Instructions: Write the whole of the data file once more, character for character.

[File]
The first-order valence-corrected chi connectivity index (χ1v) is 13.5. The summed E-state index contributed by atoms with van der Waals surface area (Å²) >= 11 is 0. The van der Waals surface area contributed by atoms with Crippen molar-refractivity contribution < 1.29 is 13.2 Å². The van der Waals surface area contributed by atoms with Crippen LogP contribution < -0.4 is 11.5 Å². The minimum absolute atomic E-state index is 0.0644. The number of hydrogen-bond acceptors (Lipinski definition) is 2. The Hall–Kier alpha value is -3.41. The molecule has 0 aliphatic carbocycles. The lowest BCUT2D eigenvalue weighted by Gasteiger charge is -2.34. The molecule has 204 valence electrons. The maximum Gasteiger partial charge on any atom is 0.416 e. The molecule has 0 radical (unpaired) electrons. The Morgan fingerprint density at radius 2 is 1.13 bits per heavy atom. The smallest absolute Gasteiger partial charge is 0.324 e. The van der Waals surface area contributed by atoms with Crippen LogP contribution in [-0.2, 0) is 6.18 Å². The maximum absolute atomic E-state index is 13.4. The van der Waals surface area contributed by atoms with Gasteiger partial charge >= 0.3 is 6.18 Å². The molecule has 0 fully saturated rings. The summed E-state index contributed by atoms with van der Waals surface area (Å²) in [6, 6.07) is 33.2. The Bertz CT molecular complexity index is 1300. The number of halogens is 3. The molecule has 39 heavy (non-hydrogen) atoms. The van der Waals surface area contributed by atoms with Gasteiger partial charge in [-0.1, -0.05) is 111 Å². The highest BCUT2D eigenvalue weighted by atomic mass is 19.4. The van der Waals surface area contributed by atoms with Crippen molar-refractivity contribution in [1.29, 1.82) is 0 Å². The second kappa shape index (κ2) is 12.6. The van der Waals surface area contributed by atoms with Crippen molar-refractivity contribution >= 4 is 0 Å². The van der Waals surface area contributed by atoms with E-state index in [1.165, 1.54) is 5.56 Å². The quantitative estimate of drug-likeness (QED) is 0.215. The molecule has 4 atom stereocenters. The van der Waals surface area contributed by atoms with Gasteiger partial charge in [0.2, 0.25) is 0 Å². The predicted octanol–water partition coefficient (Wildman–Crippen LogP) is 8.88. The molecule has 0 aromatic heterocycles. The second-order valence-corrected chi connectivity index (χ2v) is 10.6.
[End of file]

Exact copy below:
The first-order valence-corrected chi connectivity index (χ1v) is 13.5. The summed E-state index contributed by atoms with van der Waals surface area (Å²) >= 11 is 0. The van der Waals surface area contributed by atoms with Crippen molar-refractivity contribution < 1.29 is 13.2 Å². The van der Waals surface area contributed by atoms with Crippen LogP contribution < -0.4 is 11.5 Å². The minimum absolute atomic E-state index is 0.0644. The number of hydrogen-bond acceptors (Lipinski definition) is 2. The Hall–Kier alpha value is -3.41. The molecule has 0 aliphatic carbocycles. The lowest BCUT2D eigenvalue weighted by Gasteiger charge is -2.34. The molecule has 204 valence electrons. The maximum Gasteiger partial charge on any atom is 0.416 e. The molecule has 0 radical (unpaired) electrons. The Morgan fingerprint density at radius 2 is 1.13 bits per heavy atom. The smallest absolute Gasteiger partial charge is 0.324 e. The van der Waals surface area contributed by atoms with Crippen LogP contribution in [-0.2, 0) is 6.18 Å². The maximum absolute atomic E-state index is 13.4. The van der Waals surface area contributed by atoms with Gasteiger partial charge >= 0.3 is 6.18 Å². The molecule has 0 fully saturated rings. The summed E-state index contributed by atoms with van der Waals surface area (Å²) in [6, 6.07) is 33.2. The Bertz CT molecular complexity index is 1300. The number of halogens is 3. The molecule has 39 heavy (non-hydrogen) atoms. The van der Waals surface area contributed by atoms with Gasteiger partial charge in [-0.1, -0.05) is 111 Å². The highest BCUT2D eigenvalue weighted by atomic mass is 19.4. The van der Waals surface area contributed by atoms with Crippen molar-refractivity contribution in [1.29, 1.82) is 0 Å². The second kappa shape index (κ2) is 12.6. The van der Waals surface area contributed by atoms with Crippen molar-refractivity contribution >= 4 is 0 Å². The van der Waals surface area contributed by atoms with E-state index in [1.165, 1.54) is 5.56 Å². The quantitative estimate of drug-likeness (QED) is 0.215. The molecule has 4 atom stereocenters. The van der Waals surface area contributed by atoms with Gasteiger partial charge in [0.2, 0.25) is 0 Å². The predicted octanol–water partition coefficient (Wildman–Crippen LogP) is 8.88. The molecule has 0 aromatic heterocycles. The second-order valence-corrected chi connectivity index (χ2v) is 10.6.